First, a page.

Friday, June 29, 2012
Wrestling alligators, discovering animals and plants at Hobcaw Barony and learning about sea turtles were some of the highlights for special visitors of a local college this past week.
The Georgetown Campus of Horry-Georgetown Technical College hosted a group of 12 visiting professors from Tuesday to Saturday.
Members of the North American Wildlife Technology Association, the professors were from other two-year colleges in the U.S and Canada.
Wildlife Professor Jim Westerhold, who is the president of NAWTA, organized the event.
“This was a great opportunity to share ideas and develop partnerships with other technical colleges in North America,” Westerhold said.
“We are truly blessed in this area and it sometimes takes outsiders to come in for us to appreciate the natural resources here that we take for granted.”
Westerhold added that some good news came with the visit.
HGTC’s Forestry/Wildlife program received accreditation for the next five years.
The group is the accrediting body for two-year and one-year wildlife certification across North America and they voted while they were here, Westerhold said.
He added that although the completion of HGTC’s new Wildlife Pavilion just weeks before the visit was a coincidence, it was a fortunate coincidence.
Brian Clark, the academic chair for the Forestry/Wildlife Program at HGTC, said the visitors were impressed with the pavilion, an outdoor teaching facility on the Georgetown Campus.
“It is nice to see your contemporaries a little jealous,” Clark said.
He said the fact that HGTC has been accredited for five years “symbolizes that we meet an international standard for quality in wildlife technology.”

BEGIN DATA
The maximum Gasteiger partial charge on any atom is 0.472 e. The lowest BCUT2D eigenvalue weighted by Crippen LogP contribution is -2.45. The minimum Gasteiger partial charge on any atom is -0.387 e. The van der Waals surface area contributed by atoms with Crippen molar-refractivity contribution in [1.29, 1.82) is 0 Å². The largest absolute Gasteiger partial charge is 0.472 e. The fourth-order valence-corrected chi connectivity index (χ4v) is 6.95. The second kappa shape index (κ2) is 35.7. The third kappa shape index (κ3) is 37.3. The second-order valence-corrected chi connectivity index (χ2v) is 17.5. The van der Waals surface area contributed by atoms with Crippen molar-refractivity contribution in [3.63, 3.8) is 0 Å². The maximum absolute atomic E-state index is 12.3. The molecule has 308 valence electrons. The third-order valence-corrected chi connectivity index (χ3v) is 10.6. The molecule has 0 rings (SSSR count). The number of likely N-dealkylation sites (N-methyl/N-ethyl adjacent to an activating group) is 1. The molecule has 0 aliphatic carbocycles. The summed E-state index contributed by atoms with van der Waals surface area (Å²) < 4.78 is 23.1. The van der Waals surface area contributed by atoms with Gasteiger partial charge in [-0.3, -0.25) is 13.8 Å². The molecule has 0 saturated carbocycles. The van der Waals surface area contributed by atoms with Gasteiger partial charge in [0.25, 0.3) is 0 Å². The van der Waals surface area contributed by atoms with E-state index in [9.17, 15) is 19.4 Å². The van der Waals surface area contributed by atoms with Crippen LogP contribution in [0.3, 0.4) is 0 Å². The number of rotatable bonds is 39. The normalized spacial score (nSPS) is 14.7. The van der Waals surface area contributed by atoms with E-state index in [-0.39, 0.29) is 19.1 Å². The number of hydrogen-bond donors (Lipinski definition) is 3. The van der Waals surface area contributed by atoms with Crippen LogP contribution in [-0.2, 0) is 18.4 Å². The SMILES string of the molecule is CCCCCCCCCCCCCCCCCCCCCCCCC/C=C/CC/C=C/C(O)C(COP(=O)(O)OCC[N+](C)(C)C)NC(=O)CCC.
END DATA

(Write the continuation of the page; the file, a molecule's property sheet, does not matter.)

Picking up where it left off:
Highlights of visit
During their visit, the professors helped catch alligators at the Yawkey Wildlife Center and learned more about alligators from experts Thomas Rainwater and Phil Wilkinson at Portofino’s Restaurant in Georgetown.
Terri Rogers in the Agriculture and Natural Resources Department at Hawkeye College in Iowa was one of the visitors.
She said working with alligators stands out in her mind as a highlight from the trip.
“I will never forget the experience of sexing an alligator!” she said.
“The entire group each took their turn sitting on top of an alligator that had been restrained. You never saw a bunch of models that normally shy away from getting their photo taken in their home state.”
She said the variety of birds of this area was also impressive.
“The birders of our group could not go anywhere without finding a long list of new birds to add to their life list of birds; teaching the rest of us new birds as we went.”
She added that visiting beaches with no development as far as the eye could see stirred the conservationist in all of them.
“The entire visit was a learning experience for all of us!
They also heard from Sea Turtle Biologist Caity Brig with Clemson University, and toured Hobcaw Barony with Senior Interpreter Lee Brockington to find out about the plants and animals there.
“We learned not to take for granted the things we have like peel and eat shrimp, brown pelicans, live oaks and even cockroaches,” Westerhold said.
By Clayton Stairs
South Strand News is pleased to offer readers the enhanced ability to comment on stories. We expect our readers to engage in lively, yet civil discourse. We do not edit user submitted statements and we cannot promise that readers will not occasionally find offensive or inaccurate comments posted in the comments area. Responsibility for the statements posted lies with the person submitting the comment, not South Strand News.